When Two Authors Died After Publishing Their Memoirs, Their Spouses Found Love In Each Other

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When Two Authors Died After Publishing Their Memoirs, Their Spouses Found Love In Each Other

Neurosurgeon and author Paul Kalanithi was diagnosed with lung cancer at the age of 35, and given a very short amount of time left to live. He published several memoirs in the New York Times, and ultimately collected them into a book called When Breath Becomes Air, which was published by Random House shortly after his death at 37. He left behind his wife, Lucy, and their daughter, Elizabeth.

Random House

Strangely enough, this is a largely similar experience to that of Nina Riggs, an American author and poet. You see, Riggs had published her own memoir of her battle with breast cancer, called The Bright Hour, which was also published shortly after her death at the age of 39. She left behind her husband, John, and their two sons, Freddy and Benny.

Nina Riggs

So why is the similarity between these two so important? Well, it's because their former spouses not only went through quite a bit of grief, but ultimately found new hope and new love... by seeing each other.

You see, according to an interview in The Washington Post, Nina and Lucy had contacted each other after the publication of When Breath Becomes Air, and when Nina took a turn for the worse, she suggested that John contact Lucy for some advice on how to move forward with his life after the loss of his spouse.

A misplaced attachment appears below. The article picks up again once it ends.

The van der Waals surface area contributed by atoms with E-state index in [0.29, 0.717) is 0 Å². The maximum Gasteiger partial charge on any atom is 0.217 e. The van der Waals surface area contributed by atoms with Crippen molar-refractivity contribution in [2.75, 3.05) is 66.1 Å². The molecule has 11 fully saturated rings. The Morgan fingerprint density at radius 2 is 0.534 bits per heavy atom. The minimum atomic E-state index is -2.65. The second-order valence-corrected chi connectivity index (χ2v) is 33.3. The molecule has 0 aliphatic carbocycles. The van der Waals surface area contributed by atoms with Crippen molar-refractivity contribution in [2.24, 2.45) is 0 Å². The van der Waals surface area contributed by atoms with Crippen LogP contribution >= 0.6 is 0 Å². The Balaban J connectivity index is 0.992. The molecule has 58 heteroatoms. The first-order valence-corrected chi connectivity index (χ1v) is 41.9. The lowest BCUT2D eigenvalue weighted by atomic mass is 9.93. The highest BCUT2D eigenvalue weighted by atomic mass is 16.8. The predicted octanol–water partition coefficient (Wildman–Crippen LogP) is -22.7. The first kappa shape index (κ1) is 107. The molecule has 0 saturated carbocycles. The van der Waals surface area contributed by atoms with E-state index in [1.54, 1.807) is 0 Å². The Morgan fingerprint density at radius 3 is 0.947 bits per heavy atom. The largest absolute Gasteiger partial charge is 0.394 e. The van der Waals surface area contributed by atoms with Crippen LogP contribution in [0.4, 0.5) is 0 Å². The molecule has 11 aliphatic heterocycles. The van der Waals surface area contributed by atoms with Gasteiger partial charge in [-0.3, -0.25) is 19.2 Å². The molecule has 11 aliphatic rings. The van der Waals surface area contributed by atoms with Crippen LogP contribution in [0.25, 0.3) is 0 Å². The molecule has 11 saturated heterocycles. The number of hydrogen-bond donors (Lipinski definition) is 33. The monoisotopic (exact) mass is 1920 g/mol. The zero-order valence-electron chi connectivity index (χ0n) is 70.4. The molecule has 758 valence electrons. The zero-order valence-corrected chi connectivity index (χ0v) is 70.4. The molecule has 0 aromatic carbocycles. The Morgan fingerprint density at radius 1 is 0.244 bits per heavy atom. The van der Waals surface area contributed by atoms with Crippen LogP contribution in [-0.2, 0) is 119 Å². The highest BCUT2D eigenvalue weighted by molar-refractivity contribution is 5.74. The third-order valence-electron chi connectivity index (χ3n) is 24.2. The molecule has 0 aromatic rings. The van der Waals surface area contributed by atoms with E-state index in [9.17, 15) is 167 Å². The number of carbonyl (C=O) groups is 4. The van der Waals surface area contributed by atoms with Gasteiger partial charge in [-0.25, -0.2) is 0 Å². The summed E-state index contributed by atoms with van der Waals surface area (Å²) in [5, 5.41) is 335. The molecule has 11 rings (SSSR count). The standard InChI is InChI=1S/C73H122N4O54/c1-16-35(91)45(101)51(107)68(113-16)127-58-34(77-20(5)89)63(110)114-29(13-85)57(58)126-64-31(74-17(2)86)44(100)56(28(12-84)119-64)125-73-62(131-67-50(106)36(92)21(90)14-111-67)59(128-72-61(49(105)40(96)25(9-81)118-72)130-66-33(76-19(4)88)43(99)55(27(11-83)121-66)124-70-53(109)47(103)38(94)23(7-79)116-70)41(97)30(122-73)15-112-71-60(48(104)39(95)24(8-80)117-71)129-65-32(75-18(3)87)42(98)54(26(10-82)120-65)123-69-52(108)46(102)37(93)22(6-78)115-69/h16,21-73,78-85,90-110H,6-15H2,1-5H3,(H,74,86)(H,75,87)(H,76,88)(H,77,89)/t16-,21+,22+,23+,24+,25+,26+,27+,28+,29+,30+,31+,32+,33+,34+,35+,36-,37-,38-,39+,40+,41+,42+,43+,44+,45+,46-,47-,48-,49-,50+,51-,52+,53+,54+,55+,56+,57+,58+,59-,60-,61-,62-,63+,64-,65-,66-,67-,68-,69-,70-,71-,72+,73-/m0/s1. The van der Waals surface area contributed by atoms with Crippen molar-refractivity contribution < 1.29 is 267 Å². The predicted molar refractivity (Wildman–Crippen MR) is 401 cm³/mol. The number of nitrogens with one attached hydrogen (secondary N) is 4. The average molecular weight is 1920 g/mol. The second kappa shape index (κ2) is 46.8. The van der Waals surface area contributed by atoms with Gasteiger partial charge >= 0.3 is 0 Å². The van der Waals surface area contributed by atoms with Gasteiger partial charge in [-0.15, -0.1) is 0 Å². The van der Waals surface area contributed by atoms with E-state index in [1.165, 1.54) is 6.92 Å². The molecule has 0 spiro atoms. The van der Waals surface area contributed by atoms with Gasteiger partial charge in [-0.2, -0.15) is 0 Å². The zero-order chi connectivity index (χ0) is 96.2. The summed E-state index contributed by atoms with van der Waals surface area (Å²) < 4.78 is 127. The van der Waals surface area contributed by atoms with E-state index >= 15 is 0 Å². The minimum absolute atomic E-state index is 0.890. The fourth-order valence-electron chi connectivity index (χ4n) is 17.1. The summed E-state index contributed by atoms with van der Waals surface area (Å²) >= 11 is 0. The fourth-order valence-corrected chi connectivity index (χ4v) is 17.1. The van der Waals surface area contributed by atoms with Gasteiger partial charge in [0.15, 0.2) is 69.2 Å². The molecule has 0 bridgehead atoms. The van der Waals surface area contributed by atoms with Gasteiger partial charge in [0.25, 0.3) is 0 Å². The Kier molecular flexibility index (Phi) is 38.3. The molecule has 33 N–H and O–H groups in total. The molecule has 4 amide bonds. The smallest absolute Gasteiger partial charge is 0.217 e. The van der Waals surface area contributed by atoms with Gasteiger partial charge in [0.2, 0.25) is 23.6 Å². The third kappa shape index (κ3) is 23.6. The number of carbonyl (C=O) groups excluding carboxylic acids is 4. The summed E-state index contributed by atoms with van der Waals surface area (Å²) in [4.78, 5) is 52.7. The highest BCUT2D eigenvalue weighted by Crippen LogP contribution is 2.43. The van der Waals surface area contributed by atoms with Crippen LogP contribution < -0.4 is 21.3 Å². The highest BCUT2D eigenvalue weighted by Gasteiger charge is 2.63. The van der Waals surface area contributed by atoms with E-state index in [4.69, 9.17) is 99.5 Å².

John read Lucy's last email to Nina while at Nina's deathbed, and responded by writing, "Thank you for being such a strong supporter and friend to her. She's talked about you a ton these past few weeks, and her sense of you being a person with great insight and empathy. She's clearly on the mark there."

Washington Post

When he couldn't cope with his loss, he got in contact with Lucy. Ultimately it turned out that his wife had done one more thing for John before she passed: she played matchmaker.

The two corresponded regularly by email, and ultimately decided to meet up in person after a long time of exchanges. "We held each other a long time," said Lucy. There were two dinner dates and, by both accounts, "a lot of chemistry."

Washington Post

The two have since moved in together, and have not only helped each other deal with their grief, but also to find new strength and hope as they enter this new stage of their lives.

What do you think of this unlikely pairing?